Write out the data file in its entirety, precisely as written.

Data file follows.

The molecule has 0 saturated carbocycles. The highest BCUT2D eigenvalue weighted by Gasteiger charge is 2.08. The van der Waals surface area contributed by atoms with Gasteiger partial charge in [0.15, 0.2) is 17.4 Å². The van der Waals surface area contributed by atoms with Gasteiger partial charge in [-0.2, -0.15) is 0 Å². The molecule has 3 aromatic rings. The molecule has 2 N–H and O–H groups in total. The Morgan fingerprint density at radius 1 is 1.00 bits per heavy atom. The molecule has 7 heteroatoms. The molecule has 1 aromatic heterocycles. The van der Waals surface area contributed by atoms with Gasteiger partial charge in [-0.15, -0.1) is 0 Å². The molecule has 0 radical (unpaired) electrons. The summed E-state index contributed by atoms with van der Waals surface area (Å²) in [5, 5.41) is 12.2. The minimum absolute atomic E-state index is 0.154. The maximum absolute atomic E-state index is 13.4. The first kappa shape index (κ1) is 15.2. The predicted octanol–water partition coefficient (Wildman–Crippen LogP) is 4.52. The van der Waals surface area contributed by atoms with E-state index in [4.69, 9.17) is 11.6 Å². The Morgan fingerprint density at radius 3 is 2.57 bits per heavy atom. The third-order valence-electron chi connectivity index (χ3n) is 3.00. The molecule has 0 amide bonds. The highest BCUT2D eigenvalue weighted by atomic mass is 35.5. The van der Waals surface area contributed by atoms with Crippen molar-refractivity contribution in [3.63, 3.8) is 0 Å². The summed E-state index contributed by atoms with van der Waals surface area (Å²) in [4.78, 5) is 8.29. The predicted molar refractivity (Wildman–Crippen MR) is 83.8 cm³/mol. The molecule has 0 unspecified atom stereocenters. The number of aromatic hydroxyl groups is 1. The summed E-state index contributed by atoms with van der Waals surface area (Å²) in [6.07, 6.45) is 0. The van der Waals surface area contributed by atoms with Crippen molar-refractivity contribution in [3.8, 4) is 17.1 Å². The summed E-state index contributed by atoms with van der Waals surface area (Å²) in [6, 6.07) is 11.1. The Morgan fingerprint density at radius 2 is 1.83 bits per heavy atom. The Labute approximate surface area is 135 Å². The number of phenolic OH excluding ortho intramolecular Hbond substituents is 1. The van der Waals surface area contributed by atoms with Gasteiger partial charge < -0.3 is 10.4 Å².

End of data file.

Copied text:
The molecule has 0 saturated carbocycles. The highest BCUT2D eigenvalue weighted by Gasteiger charge is 2.08. The van der Waals surface area contributed by atoms with Gasteiger partial charge in [0.15, 0.2) is 17.4 Å². The van der Waals surface area contributed by atoms with Gasteiger partial charge in [-0.2, -0.15) is 0 Å². The molecule has 3 aromatic rings. The molecule has 2 N–H and O–H groups in total. The Morgan fingerprint density at radius 1 is 1.00 bits per heavy atom. The molecule has 7 heteroatoms. The molecule has 1 aromatic heterocycles. The van der Waals surface area contributed by atoms with Gasteiger partial charge in [-0.15, -0.1) is 0 Å². The molecule has 0 radical (unpaired) electrons. The summed E-state index contributed by atoms with van der Waals surface area (Å²) in [5, 5.41) is 12.2. The minimum absolute atomic E-state index is 0.154. The maximum absolute atomic E-state index is 13.4. The first kappa shape index (κ1) is 15.2. The predicted octanol–water partition coefficient (Wildman–Crippen LogP) is 4.52. The van der Waals surface area contributed by atoms with E-state index in [4.69, 9.17) is 11.6 Å². The Morgan fingerprint density at radius 3 is 2.57 bits per heavy atom. The third-order valence-electron chi connectivity index (χ3n) is 3.00. The molecule has 0 amide bonds. The highest BCUT2D eigenvalue weighted by atomic mass is 35.5. The van der Waals surface area contributed by atoms with Crippen molar-refractivity contribution in [3.63, 3.8) is 0 Å². The summed E-state index contributed by atoms with van der Waals surface area (Å²) in [4.78, 5) is 8.29. The predicted molar refractivity (Wildman–Crippen MR) is 83.8 cm³/mol. The molecule has 0 unspecified atom stereocenters. The number of aromatic hydroxyl groups is 1. The summed E-state index contributed by atoms with van der Waals surface area (Å²) in [6.07, 6.45) is 0. The van der Waals surface area contributed by atoms with Crippen molar-refractivity contribution in [3.8, 4) is 17.1 Å². The summed E-state index contributed by atoms with van der Waals surface area (Å²) in [6, 6.07) is 11.1. The Morgan fingerprint density at radius 2 is 1.83 bits per heavy atom. The Labute approximate surface area is 135 Å². The number of phenolic OH excluding ortho intramolecular Hbond substituents is 1. The van der Waals surface area contributed by atoms with Gasteiger partial charge < -0.3 is 10.4 Å².